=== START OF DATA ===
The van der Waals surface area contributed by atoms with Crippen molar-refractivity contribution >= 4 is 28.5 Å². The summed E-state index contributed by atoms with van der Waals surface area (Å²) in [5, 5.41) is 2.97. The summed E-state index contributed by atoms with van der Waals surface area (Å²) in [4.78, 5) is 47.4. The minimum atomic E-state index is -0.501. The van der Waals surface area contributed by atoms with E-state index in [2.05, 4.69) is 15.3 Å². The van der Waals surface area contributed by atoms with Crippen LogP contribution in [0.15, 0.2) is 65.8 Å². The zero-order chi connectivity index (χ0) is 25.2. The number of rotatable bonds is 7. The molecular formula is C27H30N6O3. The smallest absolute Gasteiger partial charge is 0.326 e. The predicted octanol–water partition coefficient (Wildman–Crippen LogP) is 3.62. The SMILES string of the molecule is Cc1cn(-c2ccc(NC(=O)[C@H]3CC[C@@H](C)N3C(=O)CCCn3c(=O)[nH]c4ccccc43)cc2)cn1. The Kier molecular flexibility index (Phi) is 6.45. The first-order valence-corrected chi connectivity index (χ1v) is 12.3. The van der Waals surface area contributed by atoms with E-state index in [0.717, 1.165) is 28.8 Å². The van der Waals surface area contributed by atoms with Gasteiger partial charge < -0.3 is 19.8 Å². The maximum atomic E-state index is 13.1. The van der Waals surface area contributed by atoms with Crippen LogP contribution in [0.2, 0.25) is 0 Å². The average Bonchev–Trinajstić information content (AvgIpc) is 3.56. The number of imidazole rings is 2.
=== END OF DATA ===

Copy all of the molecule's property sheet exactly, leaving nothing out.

The van der Waals surface area contributed by atoms with Crippen molar-refractivity contribution >= 4 is 28.5 Å². The summed E-state index contributed by atoms with van der Waals surface area (Å²) in [5, 5.41) is 2.97. The summed E-state index contributed by atoms with van der Waals surface area (Å²) in [4.78, 5) is 47.4. The minimum atomic E-state index is -0.501. The van der Waals surface area contributed by atoms with E-state index in [2.05, 4.69) is 15.3 Å². The van der Waals surface area contributed by atoms with Crippen LogP contribution in [0.15, 0.2) is 65.8 Å². The zero-order chi connectivity index (χ0) is 25.2. The number of rotatable bonds is 7. The molecular formula is C27H30N6O3. The smallest absolute Gasteiger partial charge is 0.326 e. The predicted octanol–water partition coefficient (Wildman–Crippen LogP) is 3.62. The SMILES string of the molecule is Cc1cn(-c2ccc(NC(=O)[C@H]3CC[C@@H](C)N3C(=O)CCCn3c(=O)[nH]c4ccccc43)cc2)cn1. The Kier molecular flexibility index (Phi) is 6.45. The first-order valence-corrected chi connectivity index (χ1v) is 12.3. The van der Waals surface area contributed by atoms with E-state index in [0.717, 1.165) is 28.8 Å². The van der Waals surface area contributed by atoms with Gasteiger partial charge < -0.3 is 19.8 Å². The maximum atomic E-state index is 13.1. The van der Waals surface area contributed by atoms with Crippen LogP contribution in [0.2, 0.25) is 0 Å². The average Bonchev–Trinajstić information content (AvgIpc) is 3.56. The number of imidazole rings is 2.